Armenian school is the most rebellious, cheerful and musical school in the Soviet animation.  Robert Sahakyants is the main figure in it. He created a special surreal language with his students and followers. Arzamas has chosen the most colorful cartoons of the school.

Prepared Pavel Shvedov.

 “How Bears Have Been Feeding the Whales”

Director Robert Sahakyants, 1974


This is one of the first pictures of the director where there is already a slightly absurdist incline. Two bears want to feed the whale, but they don’t know what it looks like, so they accept a greedy turtle instead of it (in fact, it quickly re-educates).

“The Fox book”

Director Robert Sahakyants, 1975

“The Fox book” has become the main film which transformed the views of  Armenian animators about animation art. In this one, Robert Sahakyants contemporized fables of the medieval writers such as Vardan Aygekci and Mkhitar Gosh. After this surreal cartoon was accompanied by the rock music, Armenian animation went towards completely new frontiers.

 “The Fox Who Couldn’t  Do Anything”

Director Robert Sahakyants, 1976

This cartoon is drawn in such a psychedelic manner as “The Fox book”, but the plot is simple and touching: a malicious fox offends everyone and spoils everything until discovers that he also has a talent.

 “Striped Tigers”

Directors Valentin Podmogov, Rafael Babayan, 1969

The plot shifter is Aarmenian directors’ favourite technique . In this film, tigers, to the delight of the audience,  decided that it was time to change places with the trainer.

 “…And Every Night “

Director Aleksandr Andranikyan, 1987

And again a story about the circus. An incredibly lazy clown is ready to do anything for not going out of his dressing room to the audience. Sincerity is trendy. The clown’s strained jokes should give way to the cat’s natural charm.

 “Hunting Hare”

Director Aleksandr Andranikyan, 1977

This funny drawing is about an unlucky hunter and a blue hare which was created by Aleksandr Andranikyan at the age of 17 at Roman Kachanov’s course, the Soviet legend of the puppet and drawing animation.

 “A Violin in the Jungle”

Director Valentin Podmogov, 1970

This very beautiful cartoon is about a violinist in the jungle. Both lions and monkeys are ready to listen to the great musician.  Lev Atamanov,  a classic figure of the Soviet animation, is in the screenwriting group of the film.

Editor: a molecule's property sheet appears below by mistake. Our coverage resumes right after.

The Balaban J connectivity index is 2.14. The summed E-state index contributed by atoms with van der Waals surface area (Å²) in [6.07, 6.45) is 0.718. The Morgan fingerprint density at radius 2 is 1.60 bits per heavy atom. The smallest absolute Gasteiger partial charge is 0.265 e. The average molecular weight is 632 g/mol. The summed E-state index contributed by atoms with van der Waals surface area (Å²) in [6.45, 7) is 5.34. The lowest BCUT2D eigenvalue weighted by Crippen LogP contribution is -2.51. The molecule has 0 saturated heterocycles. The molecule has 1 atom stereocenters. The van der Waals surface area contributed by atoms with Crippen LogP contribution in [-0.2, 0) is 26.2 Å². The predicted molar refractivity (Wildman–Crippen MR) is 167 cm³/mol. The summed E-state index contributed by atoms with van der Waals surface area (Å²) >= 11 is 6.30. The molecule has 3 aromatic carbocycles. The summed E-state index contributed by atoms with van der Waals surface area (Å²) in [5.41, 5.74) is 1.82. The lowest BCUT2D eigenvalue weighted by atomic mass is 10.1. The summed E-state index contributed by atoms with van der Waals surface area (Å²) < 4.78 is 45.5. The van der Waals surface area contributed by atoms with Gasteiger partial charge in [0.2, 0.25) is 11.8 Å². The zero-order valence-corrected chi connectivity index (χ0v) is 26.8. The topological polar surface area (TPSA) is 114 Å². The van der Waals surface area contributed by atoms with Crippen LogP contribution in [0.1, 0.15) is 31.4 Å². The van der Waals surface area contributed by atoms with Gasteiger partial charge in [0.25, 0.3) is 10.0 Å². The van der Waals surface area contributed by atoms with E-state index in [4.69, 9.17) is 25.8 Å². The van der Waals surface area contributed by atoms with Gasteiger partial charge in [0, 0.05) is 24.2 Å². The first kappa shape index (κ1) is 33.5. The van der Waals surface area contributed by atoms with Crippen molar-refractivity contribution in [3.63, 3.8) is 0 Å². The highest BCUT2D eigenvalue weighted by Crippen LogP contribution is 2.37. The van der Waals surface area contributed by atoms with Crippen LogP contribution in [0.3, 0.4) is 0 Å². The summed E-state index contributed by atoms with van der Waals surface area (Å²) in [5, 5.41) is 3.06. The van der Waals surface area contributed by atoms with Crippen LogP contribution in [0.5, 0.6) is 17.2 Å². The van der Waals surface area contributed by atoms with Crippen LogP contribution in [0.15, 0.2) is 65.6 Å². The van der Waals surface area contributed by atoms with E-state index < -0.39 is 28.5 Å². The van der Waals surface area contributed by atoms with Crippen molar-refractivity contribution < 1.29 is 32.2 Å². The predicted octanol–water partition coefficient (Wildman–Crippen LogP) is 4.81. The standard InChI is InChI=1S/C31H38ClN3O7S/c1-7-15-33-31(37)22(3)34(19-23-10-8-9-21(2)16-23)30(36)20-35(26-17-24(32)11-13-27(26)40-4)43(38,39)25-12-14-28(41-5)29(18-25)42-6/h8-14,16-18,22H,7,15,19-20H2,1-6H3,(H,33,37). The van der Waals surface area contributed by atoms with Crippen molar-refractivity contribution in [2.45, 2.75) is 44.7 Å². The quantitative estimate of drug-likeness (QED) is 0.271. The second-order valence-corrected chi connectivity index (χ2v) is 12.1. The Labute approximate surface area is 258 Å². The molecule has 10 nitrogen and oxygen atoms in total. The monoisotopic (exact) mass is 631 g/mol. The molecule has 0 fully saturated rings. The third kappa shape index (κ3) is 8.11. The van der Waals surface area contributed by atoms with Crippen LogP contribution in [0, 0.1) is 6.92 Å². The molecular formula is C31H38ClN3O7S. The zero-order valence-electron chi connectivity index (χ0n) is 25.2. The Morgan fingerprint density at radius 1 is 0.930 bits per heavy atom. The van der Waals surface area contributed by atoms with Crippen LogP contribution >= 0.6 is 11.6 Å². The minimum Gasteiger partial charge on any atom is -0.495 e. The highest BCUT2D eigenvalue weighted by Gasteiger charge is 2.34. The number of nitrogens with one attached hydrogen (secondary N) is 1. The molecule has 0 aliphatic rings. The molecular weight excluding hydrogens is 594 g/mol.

“The Giant Who Dreamed of Playing the Violin”

Director Ella Avagyan, 1986

The violin can be called the main musical instrument of the Armenian animation. In this cartoon, there is whole music lover tragedy  about the violinist and the giant, but with a happy striking ending.

 “The Talented Donkey”

Director Gayane Martirosyan, 1985

This is a puppet cartoon about parents sometimes being too zealous. Donkey’s mother wants the best fate for him and hires teachers; a dog and a cat. Those faithful teachers somehow teach him barking and catching mice, but, of course, the donkey remains true to himself.


Director Robert Sahakyants, 1979

Robert Sahakyants shooted his best cartoons based on Hovhannes Tumanyan’s fairy tales: “Three Blue-Blue Lakes of Crimson-Colored(1981), Who Will Tell a Fable? (1982), Wow, A Talking Fish (1983), Wow, Holiday” (1985). “Kikos” has become the first film among the works of this outstanding Armenian writer – a funny story about how the whole family mourns the death of the fictional son, nephew and grandson.

 “In The Blue Sea, White Foam…”

Director Robert Sahakyants, 1984

Maybe Sahakyants’s most famous work is another film based on Armenian folk tales. In the legend about an underwater wizard (by the way, it was recorded by Harry Bardin) who was tricked by the fisherman’s son, music has become an important component of the plot, and people know the main song “The wind is in the sea, the storm in the sea…”  better than the cartoon.

Original source: Павел Шведов, Arazamas

Translator: Sona Melkonyan © All rights reserved.